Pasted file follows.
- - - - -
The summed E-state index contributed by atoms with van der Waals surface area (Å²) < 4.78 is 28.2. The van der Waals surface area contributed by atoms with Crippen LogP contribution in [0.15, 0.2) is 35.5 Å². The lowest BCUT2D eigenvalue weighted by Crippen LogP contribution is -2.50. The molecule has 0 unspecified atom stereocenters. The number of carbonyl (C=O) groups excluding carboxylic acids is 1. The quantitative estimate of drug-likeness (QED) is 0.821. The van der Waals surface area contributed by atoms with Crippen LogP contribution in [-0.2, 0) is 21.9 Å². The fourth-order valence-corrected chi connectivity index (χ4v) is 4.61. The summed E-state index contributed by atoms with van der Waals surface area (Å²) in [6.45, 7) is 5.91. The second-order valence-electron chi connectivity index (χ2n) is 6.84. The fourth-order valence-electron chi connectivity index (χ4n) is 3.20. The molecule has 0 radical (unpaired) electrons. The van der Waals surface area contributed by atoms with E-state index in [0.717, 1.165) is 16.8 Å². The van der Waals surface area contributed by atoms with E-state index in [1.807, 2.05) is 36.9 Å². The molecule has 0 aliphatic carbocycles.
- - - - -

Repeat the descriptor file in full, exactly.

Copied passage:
The summed E-state index contributed by atoms with van der Waals surface area (Å²) < 4.78 is 28.2. The van der Waals surface area contributed by atoms with Crippen LogP contribution in [0.15, 0.2) is 35.5 Å². The lowest BCUT2D eigenvalue weighted by Crippen LogP contribution is -2.50. The molecule has 0 unspecified atom stereocenters. The number of carbonyl (C=O) groups excluding carboxylic acids is 1. The quantitative estimate of drug-likeness (QED) is 0.821. The van der Waals surface area contributed by atoms with Crippen LogP contribution in [-0.2, 0) is 21.9 Å². The fourth-order valence-corrected chi connectivity index (χ4v) is 4.61. The summed E-state index contributed by atoms with van der Waals surface area (Å²) in [6.45, 7) is 5.91. The second-order valence-electron chi connectivity index (χ2n) is 6.84. The fourth-order valence-electron chi connectivity index (χ4n) is 3.20. The molecule has 0 radical (unpaired) electrons. The van der Waals surface area contributed by atoms with E-state index in [0.717, 1.165) is 16.8 Å². The van der Waals surface area contributed by atoms with E-state index in [1.807, 2.05) is 36.9 Å². The molecule has 0 aliphatic carbocycles.